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  • Writer's picturejamesbriankerr

Easter Egg Hunts, Past and Present

My younger sister and cousin at Gram's egg hunt

It’s Easter morning and Rachael and I are stuffing plastic eggs with candy and coins for the traditional egg hunt for her kids.

We are filling more than fifty of the eggs, which will be hidden in every nook and corner of the downstairs rooms. When all the eggs are hidden, she will give the signal and her daughter and son will run around the room filling their bags with eggs. Afterward, they will sit on the floor and count the eggs to see who got the most.

Rachael has been doing this Easter morning egg hunt for close to twenty years. It was something her own parents did when she was a child, and when she became a parent, she carried it on. Being that her kids are now 20 and 17, she’s not sure how much longer they will want to do it. But for now, they are eager to continue the tradition, and who can blame them? Alas, the holiday traditions that we enjoy in our youth pass away all too quickly. Best enjoy them for as long as we can.

As I help her stuff the eggs, I think back to my own family’s Easter morning traditions when I was growing up with my siblings on our little farm in Montgomery County, Pennsylvania. After church, we would come home to a big breakfast of scrambled eggs and ham slices. Then we six kids would go in search of the Easter baskets that our parents had hidden around the house.

Those baskets could be anywhere. (My younger sister remembers finding hers one year in the dryer.) Our father was particularly devilish about where he hid the baskets and sometimes our searches could take a while and would require him to give us hints. “You’re getting warm…. No, you’re cold again.”

But eventually, all baskets would be found and we’d sit at the kitchen table going through the goodies. Later in the afternoon, we’d load into the station wagon and off to Grandmother’s house we’d go for a second Easter egg hunt with our cousins.

These were massive affairs—think twenty-five kids with paper bags storming out the door in search of dyed eggs and bags of candy that had been hidden around the yard by our uncles. To make things fair for the younger cousins, we did those hunts in shifts: bigger kids first, then a second wave of younger cousins. Invariably, though, a few of us would get the short end of the stick and end up pouting. For them, our grandmother and aunts would have candy waiting in reserve to fill their bags. All went home happy.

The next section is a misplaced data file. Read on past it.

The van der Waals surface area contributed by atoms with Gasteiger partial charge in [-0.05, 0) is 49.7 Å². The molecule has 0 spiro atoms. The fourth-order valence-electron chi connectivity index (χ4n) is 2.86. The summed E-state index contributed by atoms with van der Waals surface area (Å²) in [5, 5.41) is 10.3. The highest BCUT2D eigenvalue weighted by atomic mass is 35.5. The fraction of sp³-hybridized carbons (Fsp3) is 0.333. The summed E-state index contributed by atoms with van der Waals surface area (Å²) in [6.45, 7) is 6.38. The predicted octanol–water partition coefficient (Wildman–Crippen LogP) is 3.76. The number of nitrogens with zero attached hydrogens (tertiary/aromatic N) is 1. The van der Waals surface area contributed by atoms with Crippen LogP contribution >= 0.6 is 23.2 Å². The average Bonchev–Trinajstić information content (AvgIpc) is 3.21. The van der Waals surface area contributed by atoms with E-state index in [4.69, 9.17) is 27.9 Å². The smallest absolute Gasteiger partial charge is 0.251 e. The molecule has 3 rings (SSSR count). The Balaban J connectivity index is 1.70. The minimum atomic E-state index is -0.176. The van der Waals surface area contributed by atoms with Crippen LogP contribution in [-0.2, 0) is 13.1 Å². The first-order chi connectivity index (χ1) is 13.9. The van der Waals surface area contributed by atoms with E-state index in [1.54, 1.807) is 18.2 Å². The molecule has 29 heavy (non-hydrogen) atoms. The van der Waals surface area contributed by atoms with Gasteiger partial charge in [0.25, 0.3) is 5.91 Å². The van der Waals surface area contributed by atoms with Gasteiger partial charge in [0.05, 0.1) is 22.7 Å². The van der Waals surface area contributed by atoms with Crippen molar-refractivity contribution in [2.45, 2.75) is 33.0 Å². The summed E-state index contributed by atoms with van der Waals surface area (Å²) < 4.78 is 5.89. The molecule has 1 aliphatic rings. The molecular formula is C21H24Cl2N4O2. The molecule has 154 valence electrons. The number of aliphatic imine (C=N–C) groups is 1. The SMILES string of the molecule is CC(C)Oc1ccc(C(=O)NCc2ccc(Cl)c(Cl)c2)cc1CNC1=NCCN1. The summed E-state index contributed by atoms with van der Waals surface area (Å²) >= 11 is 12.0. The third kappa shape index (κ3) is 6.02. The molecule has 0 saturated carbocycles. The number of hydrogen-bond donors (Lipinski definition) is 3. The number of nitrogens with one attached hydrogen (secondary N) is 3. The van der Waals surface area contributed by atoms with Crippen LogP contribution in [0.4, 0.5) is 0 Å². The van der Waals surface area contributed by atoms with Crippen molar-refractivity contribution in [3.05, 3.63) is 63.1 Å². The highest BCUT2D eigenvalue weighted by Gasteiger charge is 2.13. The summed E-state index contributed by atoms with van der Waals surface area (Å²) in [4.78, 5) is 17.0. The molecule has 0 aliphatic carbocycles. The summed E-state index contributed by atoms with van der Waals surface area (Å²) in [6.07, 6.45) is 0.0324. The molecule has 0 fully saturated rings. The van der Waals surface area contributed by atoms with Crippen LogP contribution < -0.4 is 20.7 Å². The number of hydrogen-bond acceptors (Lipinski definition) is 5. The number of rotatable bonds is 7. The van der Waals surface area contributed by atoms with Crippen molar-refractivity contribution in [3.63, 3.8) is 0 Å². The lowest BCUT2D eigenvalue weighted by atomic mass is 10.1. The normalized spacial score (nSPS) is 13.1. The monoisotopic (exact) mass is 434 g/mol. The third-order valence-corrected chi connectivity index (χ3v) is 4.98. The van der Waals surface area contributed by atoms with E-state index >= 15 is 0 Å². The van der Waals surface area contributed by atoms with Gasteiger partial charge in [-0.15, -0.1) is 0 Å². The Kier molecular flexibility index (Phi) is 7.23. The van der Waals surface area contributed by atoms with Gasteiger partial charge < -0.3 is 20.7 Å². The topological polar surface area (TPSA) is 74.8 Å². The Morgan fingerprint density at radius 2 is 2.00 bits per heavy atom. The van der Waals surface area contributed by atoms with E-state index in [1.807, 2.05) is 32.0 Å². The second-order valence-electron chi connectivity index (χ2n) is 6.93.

Me on a sugar high after a bit too much candy

When I had kids of my own, the traditions continued. After church, we’d make our three boys wait upstairs while their Easter bunny parents hid their baskets around the house. On a signal, they’d come charging down the steps and go from room to room searching for their baskets while we gave them hints. “Getting warmer … getting warmer … boiling hot!”

Amidst the colored straw, their baskets--like my own growing up--always contained a toy and enough chocolate and jellybeans to send a kid into a sugar-induced high. In the coming days, I’d share in the bounty by stealing goodies from their baskets when they weren’t looking. My favorite were the solid chocolate eggs, the size of a small football, which would take a week or so to whittle down.

Good times.  

My sons are all adults now and off on their own, but I have no doubt that when they have families of their own (fingers crossed), they will recreate, in some form or the other, the Easter egg hunts and other holiday traditions that they experienced when they were growing up. The same is true with Rachael’s kids.

There’s nothing new under the sun. Everything borrows from what has come before. We take those traditions and pass them on like borrowed clothes our children, who pass them onto their children, and on and on it goes.

It’s a wonderful thing, really. Traditions are living vestiges of the people and loved ones who have come before.

The thought gives me a certain comfort this morning as I think of my 91-year-old mother who will be spending this Easter in the senior center where she lives. This woman who so masterfully orchestrated our Easter morning traditions a half-century ago—bought the candy and the toys, boiled and dyed the eggs, made up the baskets and helped Dad hide them, all while organizing breakfast for eight people—this master organizer/planner/cook is now too frail to leave the center and take part in family gatherings.

After we finish with the egg hunt here, I will go visit her at the center. I will sit with her for a while and reminisce about Easters past, and perhaps she will remember and perhaps she won’t. Either way, the traditions she passed onto us live on, a legacy of love and family.

For those of you who celebrate it, happy Easter everyone. May your day be filled with blessings, both present and past.

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